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Wednesday, June 8, 2016

Did Mike Hubbard plan to shift $10 million to the Alabama court system, in hopes that Roy Moore and the Supreme Court would overturn a guilty verdict?


Mike Hubbard
(From newrepublic.com)
Of all the political filth unearthed at the Mike Hubbard trial, perhaps this is the most disturbing: According to a report at The New Republic (TNR), Hubbard planned to shift $10 million to the state court system, run by Chief Justice Roy Moore. Hubbard, according to testimony at the trial, was under grand-jury investigation and hoped Moore might be able to do him a favor down the road. Was Hubbard hoping the $10 million would convince Moore and his colleagues on the Alabama Supreme Court to overturn a possible conviction in the House Speaker's ethics trial?

We don't have an answer to that question at the moment. But if such a plan was in the making--and it still could be in place right now--it points to criminality of a shockingly vile nature. It points to the possibility that Alabama's "justice" system is for sale--especially for those who are connected and moneyed enough to afford favors.

Joe Miller, who teaches nonfiction and journalism at Columbus State University, has written a four-part series at TNR that provides a splendid overview of Alabama scandals involving Hubbard, Moore, and Gov. Robert Bentley.

In part four of the series, Miller gives Legal Schnauzer credit for breaking the story of Bentley's affair with advisor Rebekah Caldwell Mason--a fact the Alabama mainstream media (MSM) consistently ignores. Miller also notes the efforts of attorney Donald Watkins and I to expose the Bentley scandal in summer/fall 2015, long before the MSM was willing to take a serious look.

On the down side, Miller misspelled my name as "Robert Schuler" in the first version of his article. But he is trying to get that corrected, and all in all, I have to call myself a big Joe Miller fan. Also, I think TNR is doing a major public service by showing what can happen when so-called conservative interests and their corporate supporters take over all three branches of state government and have unfettered access to the public piggy bank.

The revelations about Hubbard and Moore can be found in part three of the TNR series. The issue arose during testimony about plans to give Alabama Pharmacy Cooperative Inc. (APCI), a client for Hubbard and several Republican lobbyists, a monopoly on the state's Medicaid prescriptions. Lobbyists Ferrell Patrick and John Ross were pushing for the plan in spring 2013 and scheduled a meeting with the Speaker and others to discuss it. From Miller's TNR report:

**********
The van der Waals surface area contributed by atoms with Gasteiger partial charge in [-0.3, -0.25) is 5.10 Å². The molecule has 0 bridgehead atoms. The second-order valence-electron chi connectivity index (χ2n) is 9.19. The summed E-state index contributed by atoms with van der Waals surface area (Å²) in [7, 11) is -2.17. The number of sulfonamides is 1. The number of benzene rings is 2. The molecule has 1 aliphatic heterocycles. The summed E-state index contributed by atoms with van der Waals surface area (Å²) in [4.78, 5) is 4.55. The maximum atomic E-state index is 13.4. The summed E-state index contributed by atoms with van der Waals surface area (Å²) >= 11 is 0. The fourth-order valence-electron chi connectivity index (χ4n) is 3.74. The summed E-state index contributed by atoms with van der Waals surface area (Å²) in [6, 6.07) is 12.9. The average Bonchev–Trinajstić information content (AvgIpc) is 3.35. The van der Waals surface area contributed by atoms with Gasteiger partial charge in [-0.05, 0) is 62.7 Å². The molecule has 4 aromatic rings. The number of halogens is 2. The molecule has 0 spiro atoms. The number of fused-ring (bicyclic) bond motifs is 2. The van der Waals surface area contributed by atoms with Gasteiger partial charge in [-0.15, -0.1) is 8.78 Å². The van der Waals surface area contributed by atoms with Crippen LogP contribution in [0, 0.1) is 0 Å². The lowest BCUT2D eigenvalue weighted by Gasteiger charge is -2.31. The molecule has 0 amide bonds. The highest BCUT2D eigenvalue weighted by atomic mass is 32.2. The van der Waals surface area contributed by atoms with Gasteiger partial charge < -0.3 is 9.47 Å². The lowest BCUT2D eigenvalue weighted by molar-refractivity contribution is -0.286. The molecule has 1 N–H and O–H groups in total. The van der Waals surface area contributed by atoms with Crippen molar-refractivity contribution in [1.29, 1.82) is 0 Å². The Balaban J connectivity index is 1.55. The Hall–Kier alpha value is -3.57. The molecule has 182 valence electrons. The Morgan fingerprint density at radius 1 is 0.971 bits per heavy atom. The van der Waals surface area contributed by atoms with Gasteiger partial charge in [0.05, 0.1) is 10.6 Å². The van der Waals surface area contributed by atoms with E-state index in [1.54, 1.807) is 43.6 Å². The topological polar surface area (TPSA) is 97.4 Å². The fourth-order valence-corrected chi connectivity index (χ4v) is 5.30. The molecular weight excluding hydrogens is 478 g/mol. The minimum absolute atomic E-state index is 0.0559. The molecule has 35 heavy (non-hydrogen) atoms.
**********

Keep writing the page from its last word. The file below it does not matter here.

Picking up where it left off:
Patrick told them that he and Ross represented American Pharmacy Cooperative Inc., or APCI, an Alabama-based company that represents independent pharmacies across the state and country. Though APCI and its affiliates opposed the idea of privatizing the prescription drug program, Patrick said, they would change their position if they could receive the contract to run it.

The company had no experience running such a program, and Patrick told Hubbard and the others that they wouldn’t be able to save $20 million a year, which is what the governor’s office was hoping for with their plan. But they could probably save $10 million.

According to court testimony, everyone in the meeting was in favor of the plan. But Hubbard had multiple reasons for favoring it. Writes Miller:

Hubbard had his own reasons for saving $10 million that went beyond closing holes in the budget. According to testimony, he was hoping to carve off $10 million that he could shift to the state’s court system, which was run by Roy Moore. (Moore is currently under suspension for ordering court officials statewide to disobey a mandate from the federal courts to grant marriage license to same-sex couples.) Hubbard—who at the time was the subject of a grand jury investigation—reportedly believed that if he could help Moore, Moore might be of help to him at some point in the future. The parties involved were on board with this plan, too.

So Hubbard, and his "conservative" brethren in the meeting, were OK with shifting money to Roy Moore--for no apparent reason than that Moore possibly could do a favor for Hubbard in the future. With the Speaker under a state grand-jury investigation, it seems pretty clear what that hoped-for favor might be.

Did the $10 million actually make it to the court system that Roy Moore controls? Did it come with a "quid pro quo" attached?

Roy Moore
(From csmonitor.com)
It seems clear that Alabama Attorney General Luther Strange and his staff are not capable of investigating such a scheme--and it probably invokes federal law, anyway.

Just one more reason that the Hubbard trial, regardless of its outcome, should not be an ending. It should be just the beginning of an effort, led by federal investigators, to unearth the unspeakable graft that has turned Alabama government into a sewer.

The feds reportedly are already targeting Bentley and Mason, so perhaps they can add Hubbard, Moore, and former governor Bob Riley to their list. Joe Miller focuses on the Bentley scandal in part four of his TNR series, titled "The Most Shameless Sex Scandal in American Politics." It was published on Monday:

Mrs. Bentley, for her part, tried to keep up appearances. She tweeted on July 24, the couple’s anniversary: “God has blessed us w/ 50 years of marriage. I thank him for health, family, faith and most of all His love and grace.” But a month later, she’d had enough. On August 28, she filed for divorce.

Almost immediately, the first reports of the governor’s affair appeared, on the blog Legal Schnauzer and in a series of Facebook posts penned by Birmingham attorney Donald Watkins. Bentley vehemently denied the allegations and went after Watkins and Legal Schnauzer author Roger Shuler by having his staff investigate them through state and federal criminal databases, according to Alabama Political Reporter.